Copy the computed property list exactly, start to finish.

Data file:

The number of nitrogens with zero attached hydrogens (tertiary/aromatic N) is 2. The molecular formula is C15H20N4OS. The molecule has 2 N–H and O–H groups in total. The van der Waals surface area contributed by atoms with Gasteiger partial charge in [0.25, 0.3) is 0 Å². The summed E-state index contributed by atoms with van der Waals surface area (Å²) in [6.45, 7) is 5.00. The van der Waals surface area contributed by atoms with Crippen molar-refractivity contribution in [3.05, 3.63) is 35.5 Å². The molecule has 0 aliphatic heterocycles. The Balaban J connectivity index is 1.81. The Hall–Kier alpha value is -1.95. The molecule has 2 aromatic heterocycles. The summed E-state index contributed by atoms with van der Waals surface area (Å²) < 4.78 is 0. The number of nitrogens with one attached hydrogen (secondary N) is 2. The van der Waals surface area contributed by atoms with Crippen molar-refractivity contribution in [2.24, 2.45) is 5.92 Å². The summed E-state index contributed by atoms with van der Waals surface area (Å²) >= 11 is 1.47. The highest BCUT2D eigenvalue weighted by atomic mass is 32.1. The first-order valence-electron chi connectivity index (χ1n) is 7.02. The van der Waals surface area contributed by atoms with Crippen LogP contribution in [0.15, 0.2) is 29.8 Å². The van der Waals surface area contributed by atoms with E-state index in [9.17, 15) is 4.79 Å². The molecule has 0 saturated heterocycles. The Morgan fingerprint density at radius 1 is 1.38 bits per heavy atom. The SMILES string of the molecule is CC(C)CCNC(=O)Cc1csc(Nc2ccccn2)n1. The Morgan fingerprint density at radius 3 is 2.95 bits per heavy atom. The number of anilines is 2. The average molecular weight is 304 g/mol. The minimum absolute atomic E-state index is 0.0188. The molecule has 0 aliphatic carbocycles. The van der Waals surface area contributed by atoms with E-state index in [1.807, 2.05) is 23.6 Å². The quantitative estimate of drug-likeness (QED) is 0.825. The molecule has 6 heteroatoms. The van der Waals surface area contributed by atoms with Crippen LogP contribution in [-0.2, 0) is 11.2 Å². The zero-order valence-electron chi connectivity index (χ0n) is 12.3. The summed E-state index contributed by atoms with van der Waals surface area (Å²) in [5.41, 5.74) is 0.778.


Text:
The number of nitrogens with zero attached hydrogens (tertiary/aromatic N) is 2. The molecular formula is C15H20N4OS. The molecule has 2 N–H and O–H groups in total. The van der Waals surface area contributed by atoms with Gasteiger partial charge in [0.25, 0.3) is 0 Å². The summed E-state index contributed by atoms with van der Waals surface area (Å²) in [6.45, 7) is 5.00. The van der Waals surface area contributed by atoms with Crippen molar-refractivity contribution in [3.05, 3.63) is 35.5 Å². The molecule has 0 aliphatic heterocycles. The Balaban J connectivity index is 1.81. The Hall–Kier alpha value is -1.95. The molecule has 2 aromatic heterocycles. The summed E-state index contributed by atoms with van der Waals surface area (Å²) < 4.78 is 0. The number of nitrogens with one attached hydrogen (secondary N) is 2. The van der Waals surface area contributed by atoms with Crippen molar-refractivity contribution in [2.24, 2.45) is 5.92 Å². The summed E-state index contributed by atoms with van der Waals surface area (Å²) >= 11 is 1.47. The highest BCUT2D eigenvalue weighted by atomic mass is 32.1. The first-order valence-electron chi connectivity index (χ1n) is 7.02. The van der Waals surface area contributed by atoms with Crippen LogP contribution in [0.15, 0.2) is 29.8 Å². The van der Waals surface area contributed by atoms with E-state index in [9.17, 15) is 4.79 Å². The molecule has 0 saturated heterocycles. The Morgan fingerprint density at radius 1 is 1.38 bits per heavy atom. The SMILES string of the molecule is CC(C)CCNC(=O)Cc1csc(Nc2ccccn2)n1. The Morgan fingerprint density at radius 3 is 2.95 bits per heavy atom. The number of anilines is 2. The average molecular weight is 304 g/mol. The minimum absolute atomic E-state index is 0.0188. The molecule has 0 aliphatic carbocycles. The van der Waals surface area contributed by atoms with E-state index in [1.807, 2.05) is 23.6 Å². The quantitative estimate of drug-likeness (QED) is 0.825. The molecule has 6 heteroatoms. The van der Waals surface area contributed by atoms with Crippen LogP contribution in [-0.2, 0) is 11.2 Å². The zero-order valence-electron chi connectivity index (χ0n) is 12.3. The summed E-state index contributed by atoms with van der Waals surface area (Å²) in [5.41, 5.74) is 0.778.